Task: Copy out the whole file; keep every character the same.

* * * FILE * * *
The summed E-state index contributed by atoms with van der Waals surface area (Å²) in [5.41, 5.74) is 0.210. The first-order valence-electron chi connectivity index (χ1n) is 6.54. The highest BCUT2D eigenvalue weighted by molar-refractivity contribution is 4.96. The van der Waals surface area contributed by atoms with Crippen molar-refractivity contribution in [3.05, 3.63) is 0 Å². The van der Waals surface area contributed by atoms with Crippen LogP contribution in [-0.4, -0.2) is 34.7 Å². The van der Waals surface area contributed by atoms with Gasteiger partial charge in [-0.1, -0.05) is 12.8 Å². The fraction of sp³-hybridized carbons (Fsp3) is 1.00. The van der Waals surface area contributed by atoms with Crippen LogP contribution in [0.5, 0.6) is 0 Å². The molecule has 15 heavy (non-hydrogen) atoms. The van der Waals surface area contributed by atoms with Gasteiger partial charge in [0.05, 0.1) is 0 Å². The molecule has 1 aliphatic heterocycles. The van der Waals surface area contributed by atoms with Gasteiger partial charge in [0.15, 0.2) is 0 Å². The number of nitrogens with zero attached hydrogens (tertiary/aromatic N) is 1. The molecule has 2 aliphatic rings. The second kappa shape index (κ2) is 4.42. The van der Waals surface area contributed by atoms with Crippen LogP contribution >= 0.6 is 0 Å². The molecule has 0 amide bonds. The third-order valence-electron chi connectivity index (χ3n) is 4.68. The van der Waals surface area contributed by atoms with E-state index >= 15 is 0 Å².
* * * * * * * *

The summed E-state index contributed by atoms with van der Waals surface area (Å²) in [5.41, 5.74) is 0.210. The first-order valence-electron chi connectivity index (χ1n) is 6.54. The highest BCUT2D eigenvalue weighted by molar-refractivity contribution is 4.96. The van der Waals surface area contributed by atoms with Crippen molar-refractivity contribution in [3.05, 3.63) is 0 Å². The van der Waals surface area contributed by atoms with Crippen LogP contribution in [-0.4, -0.2) is 34.7 Å². The van der Waals surface area contributed by atoms with Gasteiger partial charge in [-0.1, -0.05) is 12.8 Å². The fraction of sp³-hybridized carbons (Fsp3) is 1.00. The van der Waals surface area contributed by atoms with Crippen LogP contribution in [0.5, 0.6) is 0 Å². The molecule has 15 heavy (non-hydrogen) atoms. The van der Waals surface area contributed by atoms with Gasteiger partial charge in [0.05, 0.1) is 0 Å². The molecule has 1 aliphatic heterocycles. The van der Waals surface area contributed by atoms with Gasteiger partial charge in [0.15, 0.2) is 0 Å². The number of nitrogens with zero attached hydrogens (tertiary/aromatic N) is 1. The molecule has 2 aliphatic rings. The second kappa shape index (κ2) is 4.42. The van der Waals surface area contributed by atoms with Crippen LogP contribution >= 0.6 is 0 Å². The molecule has 0 amide bonds. The third-order valence-electron chi connectivity index (χ3n) is 4.68. The van der Waals surface area contributed by atoms with E-state index >= 15 is 0 Å².